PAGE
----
Thursday, April 25, 2019

Spy School and Lock and Key

Gibbs, Stuart. Spy School: British Invasion (Spy School #7)
April 30th 2019 by Simon Schuster Books for Young Readers
E ARC from Edelweiss Plus

Ben and his friends are still trying to recuperate from their adventures in Mexico when they are rushed off on another mission. Cyrus has an accident and can't go with them, but Erica's mother, Catherine, and her father, Alexander, are up for the adventure, even though Alexander is still peeved to find that Catherine worked for MI6 all this time. Murray is in their custody, and they hope to get information from his about SPYDER. Operation Tiger Shark takes the group to London, where a disastrous experience at the British Museum ends with some priceless artifacts being damaged and the group being designated public enemies. They take refuge in a secret room in the Tower Bridge for a bit, but are soon plunging into the Thames, high jacking  a bus and a truck, and making their way out to the estate of brilliant hacker Orion. Mike has several really good ideas, and he and Zoe start to bond over a shared love of fonts, making Ben jealous, even though he isn't sure if he likes Erica or Zoe better. Orion is willing to help the group decrypt a SPYDER flash drive, but SPYDER agents attack Orion's house, and the group is off again, this time in Orion's Russian helicopter, which only Alexander can pilot. Coordinates on the flash drive lead them to Paris, through the sewers, and into the lair of Mr. E., SPYDER's leader, who has some surprises for them. Operation Tiger Shark is successful, but there are still some loose ends, like Murray having decamped, and Cyrus's condition needing to be updated, so I think there will be another book!
Strengths: I've had a notice up that this book is coming out, and my students are really excited about it. Gibbs' series are the only ones where children actually get further than book three, which is unusual! Ben's self doubt, romantic entanglements, and attempts at making himself a better spy are completely realistic, and even children who aren't particularly interested in spying will appreciate him as a middle school character. Of course, the spy details are exquisite-- if I am ever dumped from a height into a river, I know to point my toes and keep my arms to my sides! Catherine is a fantastic character, as is Erica, and their ability to take down bad guys is non-pareil. Murray is interesting as well, although I'm not quite sure on which side he will eventually fall. Orion's loneliness as a hacker was innovative, and Mike's take on his interaction with his dogs was spot on! Another great installment of a highly amusing series.
Weaknesses: Alexander is a tremendously complicated character; I feel like he should have his own adult series, because these books aren't the place to discuss his backstory.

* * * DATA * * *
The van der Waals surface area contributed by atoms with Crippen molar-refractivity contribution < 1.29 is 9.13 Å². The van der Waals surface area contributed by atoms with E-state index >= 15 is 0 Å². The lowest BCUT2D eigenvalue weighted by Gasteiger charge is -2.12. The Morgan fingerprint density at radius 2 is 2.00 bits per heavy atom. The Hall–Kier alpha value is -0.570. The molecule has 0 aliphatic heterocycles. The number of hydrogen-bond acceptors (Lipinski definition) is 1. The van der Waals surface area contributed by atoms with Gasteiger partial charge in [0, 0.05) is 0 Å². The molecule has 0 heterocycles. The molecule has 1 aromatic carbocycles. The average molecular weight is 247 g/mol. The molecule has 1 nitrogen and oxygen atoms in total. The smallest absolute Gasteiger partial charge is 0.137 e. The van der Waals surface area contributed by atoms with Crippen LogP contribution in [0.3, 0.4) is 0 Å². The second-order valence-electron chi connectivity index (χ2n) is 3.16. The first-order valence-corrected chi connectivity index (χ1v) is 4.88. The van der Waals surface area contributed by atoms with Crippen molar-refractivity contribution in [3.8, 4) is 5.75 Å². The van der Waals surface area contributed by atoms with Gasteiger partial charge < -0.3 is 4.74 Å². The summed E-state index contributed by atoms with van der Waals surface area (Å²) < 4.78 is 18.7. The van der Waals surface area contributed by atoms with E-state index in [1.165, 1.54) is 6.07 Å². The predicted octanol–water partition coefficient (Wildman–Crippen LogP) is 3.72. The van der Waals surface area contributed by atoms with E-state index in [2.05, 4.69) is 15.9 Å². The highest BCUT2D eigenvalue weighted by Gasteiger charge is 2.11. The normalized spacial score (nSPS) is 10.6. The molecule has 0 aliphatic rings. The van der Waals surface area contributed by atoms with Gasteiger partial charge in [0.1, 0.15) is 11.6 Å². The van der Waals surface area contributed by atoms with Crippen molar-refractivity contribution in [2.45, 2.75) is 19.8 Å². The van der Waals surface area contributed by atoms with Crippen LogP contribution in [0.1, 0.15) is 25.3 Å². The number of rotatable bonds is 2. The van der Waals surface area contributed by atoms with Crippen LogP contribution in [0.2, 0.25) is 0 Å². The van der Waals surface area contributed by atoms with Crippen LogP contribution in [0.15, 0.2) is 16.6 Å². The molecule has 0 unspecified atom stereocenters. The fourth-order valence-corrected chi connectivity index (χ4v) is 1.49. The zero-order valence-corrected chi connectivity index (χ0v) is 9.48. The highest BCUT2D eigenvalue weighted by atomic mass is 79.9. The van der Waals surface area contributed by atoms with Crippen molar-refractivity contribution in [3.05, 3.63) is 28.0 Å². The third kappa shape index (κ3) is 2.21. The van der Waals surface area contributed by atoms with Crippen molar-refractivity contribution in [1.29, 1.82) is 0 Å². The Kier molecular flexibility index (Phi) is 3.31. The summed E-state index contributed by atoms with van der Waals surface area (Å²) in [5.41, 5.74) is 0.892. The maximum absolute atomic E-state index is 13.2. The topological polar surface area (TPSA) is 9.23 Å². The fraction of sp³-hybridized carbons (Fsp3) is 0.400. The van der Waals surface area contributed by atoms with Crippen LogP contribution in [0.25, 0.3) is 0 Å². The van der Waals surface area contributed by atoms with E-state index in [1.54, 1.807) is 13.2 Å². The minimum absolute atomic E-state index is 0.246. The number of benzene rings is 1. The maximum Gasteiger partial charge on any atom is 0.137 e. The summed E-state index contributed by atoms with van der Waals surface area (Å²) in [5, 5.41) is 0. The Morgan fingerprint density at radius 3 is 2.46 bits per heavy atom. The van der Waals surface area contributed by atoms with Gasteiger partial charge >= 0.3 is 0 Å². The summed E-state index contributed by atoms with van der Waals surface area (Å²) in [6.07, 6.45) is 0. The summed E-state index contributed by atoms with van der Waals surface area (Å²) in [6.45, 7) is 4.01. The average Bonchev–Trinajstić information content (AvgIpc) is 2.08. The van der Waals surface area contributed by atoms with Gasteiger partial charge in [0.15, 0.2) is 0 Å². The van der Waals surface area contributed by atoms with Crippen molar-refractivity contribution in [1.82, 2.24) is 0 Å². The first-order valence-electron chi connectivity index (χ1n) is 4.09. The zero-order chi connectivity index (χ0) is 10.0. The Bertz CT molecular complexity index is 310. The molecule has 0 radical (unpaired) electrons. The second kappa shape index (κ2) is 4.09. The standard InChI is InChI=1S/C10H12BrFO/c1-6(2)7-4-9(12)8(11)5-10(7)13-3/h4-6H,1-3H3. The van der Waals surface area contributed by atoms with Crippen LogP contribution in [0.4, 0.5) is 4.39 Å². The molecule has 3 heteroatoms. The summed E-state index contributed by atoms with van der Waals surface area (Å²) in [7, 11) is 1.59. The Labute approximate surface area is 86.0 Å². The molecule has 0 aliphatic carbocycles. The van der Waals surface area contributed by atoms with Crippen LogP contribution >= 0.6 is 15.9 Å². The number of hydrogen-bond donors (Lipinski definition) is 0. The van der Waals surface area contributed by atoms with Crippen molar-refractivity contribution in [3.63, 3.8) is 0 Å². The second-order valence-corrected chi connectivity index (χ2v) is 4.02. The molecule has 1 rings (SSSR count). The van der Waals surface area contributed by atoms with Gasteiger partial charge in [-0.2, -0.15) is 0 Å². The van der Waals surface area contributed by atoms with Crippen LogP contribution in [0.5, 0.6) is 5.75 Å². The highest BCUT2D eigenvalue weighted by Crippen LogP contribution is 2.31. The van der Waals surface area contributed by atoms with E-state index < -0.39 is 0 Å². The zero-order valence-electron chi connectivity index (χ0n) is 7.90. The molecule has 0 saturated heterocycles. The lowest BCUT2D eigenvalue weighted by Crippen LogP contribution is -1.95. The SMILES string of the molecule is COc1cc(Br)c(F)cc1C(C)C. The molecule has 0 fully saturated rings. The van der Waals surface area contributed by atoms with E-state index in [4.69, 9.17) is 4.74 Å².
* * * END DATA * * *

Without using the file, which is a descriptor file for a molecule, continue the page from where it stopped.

What I really think: Can't wait to see what is next!

Pearson, Ridley. The Final Step (Lock and Key #3)October 30th 2018 by HarperCollins
Copy provided by Young Adult Books Central

Moira and James, still reeling from the death of their father and of Ralph in The Downward Spiral, are back at school, working on school survival competition in the woods. During the game, they happen upon the injured Mr. Lowery, the family lawyer. This is decidedly odd, but also very alarming-- the man is badly injured, and croaks out "Elves and the Shoemaker" before he dies. Even more alarming is the fact that the body disappears, and the news later reports that his body was found back in Boston, which schoolmate (and former girlfriend of James) Lexie discovers. The kids decide that the school probably did not want the publicity, but when Espiranzo contacts James, things start to look suspicious. How is the Directory and the Scowerers involved? And how is this related to the disappearce of the Moriarty's mother, the death of their father and Ralph, and the death of Lexie's father? There are secret locations, encrypted flash drives, and lots of false clues, which are all further complicated by the fact that not everyone is whom they appear to be. Can Moira really trust James, or is he becoming more and more evil? Luckily, Sherlock arrives to help out his friend, and decades old mysteries are resolved in this final installment of the series.

Told in alternating view points, we hear Moira's first hand account of the events and her concerns about James, and are able to see an omniscient point of view when James' chapters are recounted. This gives readers an interesting view of the events; it's good to know everything, but also interesting to have an insight into the sibling relationship.

There are any number of middle grade books involving Sir Arthur Conan Doyle's immortal character of Sherlock Holmes, including Andy Lane's fantastic Young Sherlock Holmes, Hearn's Baker Street Academy, Cavallaro's Charlotte Holmes novels, Misri's Jewel of the Thames and Springer's Enola Holmes series, and the Lock and Key series is a nice twist, since the main characters are the Moriarty family. Moira is leery of her family's past, but James seems more willing to embrace it, and the exchanges they have as they work through their family legacy is interesting.

There are few murder mysteries for young readers, and they are much in demand. The killing of the lawyer was an appropriate choice-- close enough for the children to be concerned and affected, but not a family friend to add to their already considerable grief. Tying in the most recent murder to the long history of family tragedies wrapped up many of the plot lines nicely as well.

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